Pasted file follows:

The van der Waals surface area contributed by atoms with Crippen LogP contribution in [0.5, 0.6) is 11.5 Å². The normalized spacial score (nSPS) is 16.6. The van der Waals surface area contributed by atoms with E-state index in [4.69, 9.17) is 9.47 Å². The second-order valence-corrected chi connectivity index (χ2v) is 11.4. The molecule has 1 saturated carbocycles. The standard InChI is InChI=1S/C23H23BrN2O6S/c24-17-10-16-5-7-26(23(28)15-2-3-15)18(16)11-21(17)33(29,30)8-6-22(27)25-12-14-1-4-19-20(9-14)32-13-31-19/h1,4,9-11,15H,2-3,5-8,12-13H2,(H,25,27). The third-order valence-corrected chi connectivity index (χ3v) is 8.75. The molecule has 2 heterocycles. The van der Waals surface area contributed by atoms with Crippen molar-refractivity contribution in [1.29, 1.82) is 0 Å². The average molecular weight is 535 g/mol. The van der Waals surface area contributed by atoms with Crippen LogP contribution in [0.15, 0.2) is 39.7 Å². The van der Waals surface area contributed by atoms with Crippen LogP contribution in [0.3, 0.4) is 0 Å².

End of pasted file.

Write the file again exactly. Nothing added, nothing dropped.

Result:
The van der Waals surface area contributed by atoms with Crippen LogP contribution in [0.5, 0.6) is 11.5 Å². The normalized spacial score (nSPS) is 16.6. The van der Waals surface area contributed by atoms with E-state index in [4.69, 9.17) is 9.47 Å². The second-order valence-corrected chi connectivity index (χ2v) is 11.4. The molecule has 1 saturated carbocycles. The standard InChI is InChI=1S/C23H23BrN2O6S/c24-17-10-16-5-7-26(23(28)15-2-3-15)18(16)11-21(17)33(29,30)8-6-22(27)25-12-14-1-4-19-20(9-14)32-13-31-19/h1,4,9-11,15H,2-3,5-8,12-13H2,(H,25,27). The third-order valence-corrected chi connectivity index (χ3v) is 8.75. The molecule has 2 heterocycles. The van der Waals surface area contributed by atoms with Crippen molar-refractivity contribution in [1.29, 1.82) is 0 Å². The average molecular weight is 535 g/mol. The van der Waals surface area contributed by atoms with Crippen LogP contribution in [0.15, 0.2) is 39.7 Å². The van der Waals surface area contributed by atoms with Crippen LogP contribution in [0.3, 0.4) is 0 Å².